Visual insight is an important tool that allows engineers to understand what a deep neural network is doing. Not only to satiate curiosity but also to give insight that can be used for the optimization of machine learning algorithms. This article will give a brief overview of a technique to identify biases in the categorization of an object allowing the team can focus on how to reduce the bias and increase the test set accuracy.
At best, high bias models will not generalize well to a production environment. At worst it may even perpetuate stereotypes in race, gender, and age that may cause legal ramifications for the company and a poor experience for the users.
The example given in the Grad-CAM research shows an ImageNet pretrained VGG-16 model used in a binary classification task of doctor vs nurse. In this case, the gender-balanced test set generalizes poorly even though it achieved good validation accuracy. When looking at the class activation maps for two detections, there is some data as to why that may be the case.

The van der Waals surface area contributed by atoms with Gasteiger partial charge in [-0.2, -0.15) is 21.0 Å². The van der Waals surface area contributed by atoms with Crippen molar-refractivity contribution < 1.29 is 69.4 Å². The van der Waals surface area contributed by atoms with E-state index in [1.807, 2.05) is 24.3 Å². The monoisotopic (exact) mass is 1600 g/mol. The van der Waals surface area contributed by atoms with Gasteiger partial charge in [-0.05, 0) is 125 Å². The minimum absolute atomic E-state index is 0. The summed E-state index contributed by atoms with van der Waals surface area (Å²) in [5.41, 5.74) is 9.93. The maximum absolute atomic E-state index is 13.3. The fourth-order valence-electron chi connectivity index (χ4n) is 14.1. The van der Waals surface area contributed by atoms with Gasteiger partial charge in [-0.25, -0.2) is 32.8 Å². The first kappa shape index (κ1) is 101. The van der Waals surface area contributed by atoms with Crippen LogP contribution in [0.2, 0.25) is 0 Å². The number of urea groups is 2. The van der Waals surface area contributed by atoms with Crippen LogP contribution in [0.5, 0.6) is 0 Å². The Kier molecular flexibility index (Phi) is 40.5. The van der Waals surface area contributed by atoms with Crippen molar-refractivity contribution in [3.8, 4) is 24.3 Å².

In the figure above, it seems the model was focused on the face to decide if the person was a nurse. This would easily strike most humans as an inaccurate method. With this visual insight, the model can be optimized to have a higher test rate accuracy.
Ah, much better. It seems the model is now focused on the coat, sleeves, and stethoscope which intuitively makes sense. The retrained model can be optimized to retrain better and look at the right regions
This article didn’t go over the map or implementation as that’s all available in the paper. The main takeaway is exposure to various tools that can be used while creating a product to make sure it serves its users.